An extraordinary event happened at VMI in spring 1958: A cadet—John B. Payne III ’58—was the guest of honor at a VMI parade. He received this high honor as a reward for winning a regional research competition sponsored by the American Institute of Electrical Engineers and held at Duke University against 21 other schools. At the parade, he also received an award from the Armed Forces Communications and Electronics Association.
But that’s not the most interesting part of an extraordinary story of pioneering work in electronics and decades of entrepreneurship.
Oddly, a career in electronics began in a woodworking class in junior high school. Payne was 14 when he took the class because he had been held back in school twice. The reason: He was challenged by dyslexia and so had trouble reading, writing, and memorizing information. His troubles with dyslexia did not extend to other aspects of learning, however. “I always had a very strong interest in mechanical, electrical things, and math,” he explained.
Payne’s performance in woodworking apparently impressed his teacher because he was invited to join a group learning about electricity and electronics. “The first thing taught was Ohm’s Law, the most basic thing in electronics,” which “describes the relationship between current, voltage, and resistance,” according to the Encyclopaedia Britannica. After the teacher demonstrated the concept, “I was fascinated and grasped the idea quickly.”
As a young high school student, Payne learned how radios work, how to read a schematic, and how to build a radio receiver. “These concepts live with me to this day, and they allowed me to accelerate my learning in later years,” he said.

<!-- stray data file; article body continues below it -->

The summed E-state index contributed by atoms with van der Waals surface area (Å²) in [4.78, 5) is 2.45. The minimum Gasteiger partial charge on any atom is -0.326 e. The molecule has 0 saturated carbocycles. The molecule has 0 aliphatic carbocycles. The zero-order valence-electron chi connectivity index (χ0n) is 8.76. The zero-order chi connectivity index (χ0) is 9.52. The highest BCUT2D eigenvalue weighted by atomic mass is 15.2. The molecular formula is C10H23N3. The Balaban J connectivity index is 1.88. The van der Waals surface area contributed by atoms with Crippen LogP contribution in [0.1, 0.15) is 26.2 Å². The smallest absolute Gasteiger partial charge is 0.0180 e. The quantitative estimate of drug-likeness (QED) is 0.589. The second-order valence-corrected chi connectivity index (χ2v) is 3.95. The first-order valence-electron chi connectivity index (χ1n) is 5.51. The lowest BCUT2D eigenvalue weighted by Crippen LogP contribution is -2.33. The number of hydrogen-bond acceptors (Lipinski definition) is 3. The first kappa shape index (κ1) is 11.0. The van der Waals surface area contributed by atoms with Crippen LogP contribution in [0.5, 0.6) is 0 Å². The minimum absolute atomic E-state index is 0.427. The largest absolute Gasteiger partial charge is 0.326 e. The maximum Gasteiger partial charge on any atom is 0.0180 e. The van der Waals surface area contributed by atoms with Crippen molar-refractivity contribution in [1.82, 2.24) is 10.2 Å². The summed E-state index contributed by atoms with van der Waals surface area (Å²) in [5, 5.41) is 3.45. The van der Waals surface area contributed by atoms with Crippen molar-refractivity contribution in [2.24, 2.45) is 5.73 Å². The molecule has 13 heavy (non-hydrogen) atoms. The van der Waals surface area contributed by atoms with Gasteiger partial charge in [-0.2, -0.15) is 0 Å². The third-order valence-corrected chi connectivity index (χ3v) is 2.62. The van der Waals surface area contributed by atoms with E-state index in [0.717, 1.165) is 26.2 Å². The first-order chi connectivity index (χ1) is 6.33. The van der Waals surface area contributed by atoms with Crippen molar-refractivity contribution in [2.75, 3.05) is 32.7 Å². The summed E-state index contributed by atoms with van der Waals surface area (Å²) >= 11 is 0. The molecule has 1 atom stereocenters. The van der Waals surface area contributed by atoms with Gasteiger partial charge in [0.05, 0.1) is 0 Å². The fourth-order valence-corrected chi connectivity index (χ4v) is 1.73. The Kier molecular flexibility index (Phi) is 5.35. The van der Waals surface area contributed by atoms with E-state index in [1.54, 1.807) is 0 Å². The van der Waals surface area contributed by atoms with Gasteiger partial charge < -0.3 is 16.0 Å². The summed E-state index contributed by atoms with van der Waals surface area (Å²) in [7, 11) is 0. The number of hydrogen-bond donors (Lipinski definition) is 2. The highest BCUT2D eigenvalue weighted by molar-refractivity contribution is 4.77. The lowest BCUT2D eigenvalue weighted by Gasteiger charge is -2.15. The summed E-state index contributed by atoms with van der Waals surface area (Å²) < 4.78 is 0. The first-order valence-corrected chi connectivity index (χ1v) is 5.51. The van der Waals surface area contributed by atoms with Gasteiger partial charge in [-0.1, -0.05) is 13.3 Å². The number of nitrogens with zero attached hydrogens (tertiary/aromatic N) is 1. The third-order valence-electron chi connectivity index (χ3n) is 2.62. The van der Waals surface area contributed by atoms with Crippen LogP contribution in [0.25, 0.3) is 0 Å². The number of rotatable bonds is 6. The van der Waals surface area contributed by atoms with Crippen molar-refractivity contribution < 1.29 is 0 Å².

While in high school in Arlington Heights, Texas, Payne began building his own ham radio equipment and won local science fairs by demonstrating it by talking to other “hams” all over the world. His achievement was more impressive because his school did not offer classes in electronics.
During a visit to a local diner, he noticed people congregating at a nearby filling station. Curious, he introduced himself and learned they were there because it was a good place to listen to police and fire calls on specially built radios.
Learning that Payne built ham radio equipment, they asked if he could create a receiver that would let them listen to police cars and fire engines as well as calls in neighboring communities. It was then the entrepreneurial bug bit. “I was not one to pass up an opportunity to fund my ham equipment,” he explained.
With help from technicians at the local police and fire radio service center, Payne started work by modifying war surplus radio equipment and changing crystals’ frequency by applying sulfuric acid. Payne returned with the prototype, and someone bought it for $50 (about $525 in 2022).
Next, he built and installed devices that allowed car radios to pick up emergency calls. After selling a few to the people at the filling station, Payne offered them for sale through a newspaper ad, charging $20 each.
As a high school senior, Payne’s attention shifted from his business to his future as an electronics engineer. “By going to school, I would learn the theory behind the electronic circuits I dabbled with.”
His father, a 1921 graduate of VMI who studied civil engineering and received the First Jackson-Hope Medal, suggested VMI. His father’s tales of barracks life had been reinforced by his mother, who told him of his father’s academic success at VMI.